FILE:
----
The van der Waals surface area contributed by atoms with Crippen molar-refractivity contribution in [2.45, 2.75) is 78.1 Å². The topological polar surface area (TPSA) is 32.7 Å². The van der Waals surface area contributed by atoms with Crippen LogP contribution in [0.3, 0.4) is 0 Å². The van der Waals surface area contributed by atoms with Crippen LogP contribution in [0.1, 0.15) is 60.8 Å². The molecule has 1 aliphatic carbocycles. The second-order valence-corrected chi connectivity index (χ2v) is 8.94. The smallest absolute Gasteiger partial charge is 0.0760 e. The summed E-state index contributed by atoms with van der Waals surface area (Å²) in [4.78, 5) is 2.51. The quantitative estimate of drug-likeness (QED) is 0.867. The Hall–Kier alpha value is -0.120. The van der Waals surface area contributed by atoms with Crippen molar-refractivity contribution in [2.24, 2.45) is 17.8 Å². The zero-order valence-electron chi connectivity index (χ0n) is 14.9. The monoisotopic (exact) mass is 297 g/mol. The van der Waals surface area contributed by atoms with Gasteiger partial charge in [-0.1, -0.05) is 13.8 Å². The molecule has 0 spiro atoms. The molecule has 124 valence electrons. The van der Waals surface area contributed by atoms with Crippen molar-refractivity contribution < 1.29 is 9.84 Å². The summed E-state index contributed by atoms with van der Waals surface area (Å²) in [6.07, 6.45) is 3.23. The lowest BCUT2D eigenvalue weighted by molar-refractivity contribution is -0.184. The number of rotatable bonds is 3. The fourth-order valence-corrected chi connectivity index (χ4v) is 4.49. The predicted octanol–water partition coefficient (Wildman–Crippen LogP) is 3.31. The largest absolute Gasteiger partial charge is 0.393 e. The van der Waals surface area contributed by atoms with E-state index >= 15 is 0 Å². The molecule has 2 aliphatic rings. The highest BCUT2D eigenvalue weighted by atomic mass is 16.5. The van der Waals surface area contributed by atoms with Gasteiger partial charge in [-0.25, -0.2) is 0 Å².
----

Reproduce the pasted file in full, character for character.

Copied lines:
The van der Waals surface area contributed by atoms with Crippen molar-refractivity contribution in [2.45, 2.75) is 78.1 Å². The topological polar surface area (TPSA) is 32.7 Å². The van der Waals surface area contributed by atoms with Crippen LogP contribution in [0.3, 0.4) is 0 Å². The van der Waals surface area contributed by atoms with Crippen LogP contribution in [0.1, 0.15) is 60.8 Å². The molecule has 1 aliphatic carbocycles. The second-order valence-corrected chi connectivity index (χ2v) is 8.94. The smallest absolute Gasteiger partial charge is 0.0760 e. The summed E-state index contributed by atoms with van der Waals surface area (Å²) in [4.78, 5) is 2.51. The quantitative estimate of drug-likeness (QED) is 0.867. The Hall–Kier alpha value is -0.120. The van der Waals surface area contributed by atoms with Crippen molar-refractivity contribution in [2.24, 2.45) is 17.8 Å². The zero-order valence-electron chi connectivity index (χ0n) is 14.9. The monoisotopic (exact) mass is 297 g/mol. The van der Waals surface area contributed by atoms with Gasteiger partial charge in [-0.1, -0.05) is 13.8 Å². The molecule has 0 spiro atoms. The molecule has 124 valence electrons. The van der Waals surface area contributed by atoms with Crippen molar-refractivity contribution < 1.29 is 9.84 Å². The summed E-state index contributed by atoms with van der Waals surface area (Å²) in [6.07, 6.45) is 3.23. The lowest BCUT2D eigenvalue weighted by molar-refractivity contribution is -0.184. The number of rotatable bonds is 3. The fourth-order valence-corrected chi connectivity index (χ4v) is 4.49. The predicted octanol–water partition coefficient (Wildman–Crippen LogP) is 3.31. The largest absolute Gasteiger partial charge is 0.393 e. The van der Waals surface area contributed by atoms with E-state index >= 15 is 0 Å². The molecule has 2 aliphatic rings. The highest BCUT2D eigenvalue weighted by atomic mass is 16.5. The van der Waals surface area contributed by atoms with Gasteiger partial charge in [-0.25, -0.2) is 0 Å².